nep-mst New Economics Papers
on Market Microstructure
Issue of 2022‒06‒20
four papers chosen by
Thanos Verousis

  1. Cross-Market Spoofing By Alexis Stenfors; Mehrdaad Doraghi; Cristina Soviany; Masayuki Susai; Kaveh Vakili
  2. Price and liquidity discovery in European sovereign bonds and futures By Jappelli, Ruggero; Lucke, Konrad; Pelizzon, Loriana
  3. Diving into Dark Pools By Buti, Sabrina; Rindi, Barbara; Werner, Ingrid M.
  4. Financial Intermediaries and the Macroeconomy: Evidence from a High-Frequency Identification By Pablo Ottonello; Wenting Song

  1. By: Alexis Stenfors (University of Portsmouth); Mehrdaad Doraghi (Features Analytics); Cristina Soviany (Features Analytics); Masayuki Susai (Shiga University); Kaveh Vakili (Features Analytics)
    Abstract: Since 2013, regulatory investigations have revealed widespread manipulation and collusive practices among banks active in over-the-counter (OTC) markets. These discoveries have resulted in fines and settlements amounting to billions of US dollars, criminal proceedings and stricter regulation worldwide. However, recent legal cases and regulatory reports indicate that authorities have stepped up their efforts to crack down on so-called “cross-market spoofing”. The manipulative tactic involves a combination of a genuine order in one market and a spoof order in another, which is notoriously difficult to detect. In this paper, we use a high-frequency data set of limit order book snapshots from the foreign exchange (FX) spot market to develop and test a methodology to assess the feasibility, and hence potential prevalence, of cross-market spoofing. Our findings show that predictable reactions follow potential single-market spoofs that a market manipulator may exploit. However, we also find that predictability may be observed in closely related markets. In particular, we discover that EUR/JPY offers a reliable pathway for a manipulator to exploit via spoof orders at deeper levels in the EUR/USD or USD/JPY limit order books. Overall, our pilot study lends support to the increasing attention to cross-market manipulation by compliance officers and financial regulators.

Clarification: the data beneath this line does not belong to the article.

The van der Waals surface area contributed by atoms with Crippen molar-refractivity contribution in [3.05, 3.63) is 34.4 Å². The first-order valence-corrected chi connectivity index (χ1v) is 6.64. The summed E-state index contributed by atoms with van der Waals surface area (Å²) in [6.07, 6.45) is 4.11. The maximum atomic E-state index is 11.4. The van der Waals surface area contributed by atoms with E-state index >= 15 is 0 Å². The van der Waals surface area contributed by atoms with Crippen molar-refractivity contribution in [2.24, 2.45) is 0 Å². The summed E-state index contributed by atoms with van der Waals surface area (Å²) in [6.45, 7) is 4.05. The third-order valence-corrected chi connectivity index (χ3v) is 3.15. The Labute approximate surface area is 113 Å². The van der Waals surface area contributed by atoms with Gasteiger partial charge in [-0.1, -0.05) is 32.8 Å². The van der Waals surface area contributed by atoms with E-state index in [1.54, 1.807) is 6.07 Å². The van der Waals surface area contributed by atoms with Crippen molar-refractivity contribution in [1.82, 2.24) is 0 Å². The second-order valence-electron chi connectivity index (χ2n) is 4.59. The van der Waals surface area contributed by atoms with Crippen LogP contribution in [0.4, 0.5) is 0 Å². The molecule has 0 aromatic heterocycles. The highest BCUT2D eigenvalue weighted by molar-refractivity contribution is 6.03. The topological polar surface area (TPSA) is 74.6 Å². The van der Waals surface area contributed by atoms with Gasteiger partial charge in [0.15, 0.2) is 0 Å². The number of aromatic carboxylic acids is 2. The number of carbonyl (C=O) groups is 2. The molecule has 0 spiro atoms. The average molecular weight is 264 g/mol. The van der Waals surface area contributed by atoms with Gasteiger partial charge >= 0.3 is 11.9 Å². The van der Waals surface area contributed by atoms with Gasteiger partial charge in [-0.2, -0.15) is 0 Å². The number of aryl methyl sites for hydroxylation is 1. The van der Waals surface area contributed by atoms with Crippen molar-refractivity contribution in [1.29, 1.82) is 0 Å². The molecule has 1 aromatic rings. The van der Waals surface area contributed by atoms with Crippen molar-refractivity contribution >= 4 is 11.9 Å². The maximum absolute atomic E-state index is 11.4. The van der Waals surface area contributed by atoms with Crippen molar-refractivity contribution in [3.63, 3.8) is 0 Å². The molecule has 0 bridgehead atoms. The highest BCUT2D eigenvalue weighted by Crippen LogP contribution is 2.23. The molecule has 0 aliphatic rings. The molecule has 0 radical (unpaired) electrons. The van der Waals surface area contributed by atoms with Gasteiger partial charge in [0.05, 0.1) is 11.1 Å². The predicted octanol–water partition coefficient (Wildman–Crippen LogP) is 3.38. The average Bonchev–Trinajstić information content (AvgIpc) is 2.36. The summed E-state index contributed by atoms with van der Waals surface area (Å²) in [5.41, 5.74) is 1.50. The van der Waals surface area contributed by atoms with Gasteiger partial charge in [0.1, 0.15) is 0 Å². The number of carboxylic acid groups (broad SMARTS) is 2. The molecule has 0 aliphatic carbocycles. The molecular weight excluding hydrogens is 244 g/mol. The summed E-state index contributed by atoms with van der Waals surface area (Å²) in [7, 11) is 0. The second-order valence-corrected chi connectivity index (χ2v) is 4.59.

Keywords: foreign exchange; limit order book; manipulation; market microstructure; spoofing; trading
    JEL: D4 F31 G1
    Date: 2022–06–13
  2. By: Jappelli, Ruggero; Lucke, Konrad; Pelizzon, Loriana
    Abstract: This work uses financial markets connected by arbitrage relations to investigate the dynamics of price and liquidity discovery, which refer to the cross-instrument forecasting power for prices and liquidity, respectively. Specifically, we seek to understand the linkage between the cheapest to deliver bond and closest futures pairs by using high-frequency data on European governments obligations and derivatives. We split the 2019-2021 sample into three subperiods to appreciate changes in the liquidity discovery induced by the COVID-19 pandemic. Within a cointegration model, we find that price discovery occurs on the futures market, and document strong empirical support for liquidity spillovers both from the futures to the cash market as well as from the cash to the futures market.
    Keywords: Fixed Income,Limits to Arbitrage,Market Liquidity
    JEL: G12 G13 G15
    Date: 2022
  3. By: Buti, Sabrina (Université Paris Dauphine); Rindi, Barbara (Bocconi University and IGIER and Baffi Carefin); Werner, Ingrid M. (Ohio State University - Fisher College of Business)
    Abstract: We study 2009 and 2020 dark trading for U.S. stocks. Dark trading is lower when volume is low, volatility high, and in periods of markets stress. Dark pools are more active for large caps, while internalization is more common for small caps. Traders use dark pools to jump the queue for large caps in 2009, and to avoid crossing the spread for small caps in both years. Internalization is higher when spreads are wide and depth is high. Dark pool trading improves spreads in 2009, but worsens market quality for large caps in 2020. We discuss explanations for the change.
    JEL: G10 G12 G14 G18 G20
    Date: 2022–02
  4. By: Pablo Ottonello; Wenting Song
    Abstract: We provide empirical evidence of the causal effects of changes in financial intermediaries’ net worth on the aggregate economy. Our strategy identifies financial shocks as high-frequency changes in the market value of intermediaries’ net worth in a narrow window around their earnings announcements, based on US tick-by-tick data. Using these shocks, we estimate that news of a 1% decline in intermediaries’ net worth leads to a 0.2% to 0.4% decrease in the market value of nonfinancial firms. These effects are more pronounced for firms with high default risk and low liquidity and when the aggregate net worth of intermediaries is low.
    Keywords: Asset pricing; Business fluctuations and cycles; Credit and credit aggregates; Financial institutions; Financial markets; Financial system regulation and policies; Monetary and financial indicators
    Date: 2022–05

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